> </script> IMHO. Including XML in <script> is definitely *not* 
> something that polyglot should recommend since you'd get very 
> different DOMs on either side. It's a useful technique when you know 
> you'll be parsed as HTML — and therefore clearly outside polyglot.

OK. I agree on this one.

>> Regarding "2.5 How can XML be made more forgiving of errors?"

>>   TF says: XML5, error handling in XML etc.
>>   Verdict: Provided that the goal of the task force (improved
>>            "interoperability between HTML and XML") could be
>>            be helped by making XML fail in the exact way that
>>            HTML fails, then why did you not discuss Polyglot
>>            Markup as an option here?
> Because looking a potential future changes to XML is completely 
> outside the scope of polyglot. It's also completely different from 
> polyglot's goals.

Sure. But, looking at the goals of that task force - "interoperability 
between HTML and XML", then if if someone produces an imperfect 
polyglot, then it would fail like HTML (if served as text/html, that 

Also, the TF doesn't tell us why - or how - introducing HTML-like error 
handling in XML improves the "interoperability between HTML and XML". 
For instance - just to bring in a question that you seemingly find it 
is OK to ask about Polyglot: Could we just skip Henri's parser if we 
introduces XML error handling in XML? Care to tell?

My motivation for bringing in polyglot markup into this subject is very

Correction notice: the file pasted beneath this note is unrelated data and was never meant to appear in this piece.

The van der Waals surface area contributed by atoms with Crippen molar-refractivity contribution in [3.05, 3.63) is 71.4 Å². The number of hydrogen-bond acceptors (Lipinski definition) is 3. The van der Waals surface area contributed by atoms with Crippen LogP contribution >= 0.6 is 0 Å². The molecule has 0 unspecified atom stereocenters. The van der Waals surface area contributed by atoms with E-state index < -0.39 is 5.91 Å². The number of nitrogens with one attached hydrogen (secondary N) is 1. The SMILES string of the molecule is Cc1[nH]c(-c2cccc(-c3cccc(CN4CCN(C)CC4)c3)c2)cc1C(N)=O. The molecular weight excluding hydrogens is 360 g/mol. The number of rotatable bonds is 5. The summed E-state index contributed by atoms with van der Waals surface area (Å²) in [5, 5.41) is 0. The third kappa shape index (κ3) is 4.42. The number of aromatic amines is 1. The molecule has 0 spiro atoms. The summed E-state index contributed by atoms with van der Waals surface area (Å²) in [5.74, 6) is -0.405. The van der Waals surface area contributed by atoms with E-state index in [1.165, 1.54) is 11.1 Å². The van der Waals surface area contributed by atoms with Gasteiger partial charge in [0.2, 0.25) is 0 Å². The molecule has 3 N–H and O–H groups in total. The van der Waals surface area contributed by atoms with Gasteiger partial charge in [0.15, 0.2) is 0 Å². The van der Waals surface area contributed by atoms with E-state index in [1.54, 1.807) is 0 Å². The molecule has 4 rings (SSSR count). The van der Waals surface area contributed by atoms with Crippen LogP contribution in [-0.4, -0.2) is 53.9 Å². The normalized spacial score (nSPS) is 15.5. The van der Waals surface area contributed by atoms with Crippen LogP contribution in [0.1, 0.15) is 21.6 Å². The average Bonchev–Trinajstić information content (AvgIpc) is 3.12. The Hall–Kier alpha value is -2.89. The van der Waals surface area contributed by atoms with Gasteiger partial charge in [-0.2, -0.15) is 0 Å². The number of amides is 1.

much related to the final paragraph of the preceding point 2.4, "How 
can islands of XML be embedded in HTML?". Because, in that paragraph, 
the TF deviates from the subject, by pointing out that instead of 
embedding XML in HTML (text/html), one might instead embed XML in XHTML 
(application/xhtml+xml). (Voila!) On that background, I find it quite 
relevant to point out that, hey, with regard to the problem of letting 
XML err as HTML, why not instead serve the XML as polyglot text/html?

>>   Verdict: The idea that this HTML parser could produce polyglot markup
>> (and no: not in order to pee in the tag soup ocean, but in order to be
>> a more useful parser in that tool chaing!), is never discussed.
> I'm not even sure what it would mean for an HTML parser to produce 
> polyglot markup.

That question might have been answered in my other message 
( But to 
clarify: I am/was not certain about the role of Henri's parser. I 
thought that his parser would preprocess the tag soup HTML so that the 
XML tools then can work with XML rather than with HTML. At any rate, 
his parser - or the tool-chain as a whole - could produce a polyglot - 
for the benefit of whoever/whichever is going to subsequently work on 
that document.

But true: From the point of view that Polyglot Markup has very strict 
rules, it would be demanding to e.g. convert a document containing an 
embedded script to something that conforms 100% to the rules of 
Polyglot Markup, since Polyglot Markup doesn't permit to embed a script 
directly in the page unless the script follows strict rules:

>> Over all, the report is trapped in some well known dichotomies. And
>> Polyglot Markup is not considered in a serious way. The Task Force's
>> report is a very thin basis for rescinding the request for robust,
>> polyglot markup.
> Actually, we considered polyglot seriously. We found polyglot to be 
> useful for the uses it was designed for, but not applicable to all 
> cases in which XML/HTML interoperability is desirable.

I think "the uses it was designed for" is a crucial statement. I 
continue to no understand why the Reports wastes ink on telling that 
Polyglot is not useful for the things it is not designed for - and does 
so even in the concluding statement. Also, to the extend that the goal 
of the Report was to say something about Polyglot, then I think that 
the report could have looked different if the TF had members from, 
shall we say, the polyglot community.
leif halvard silli

Received on Monday, 3 December 2012 16:16:36 UTC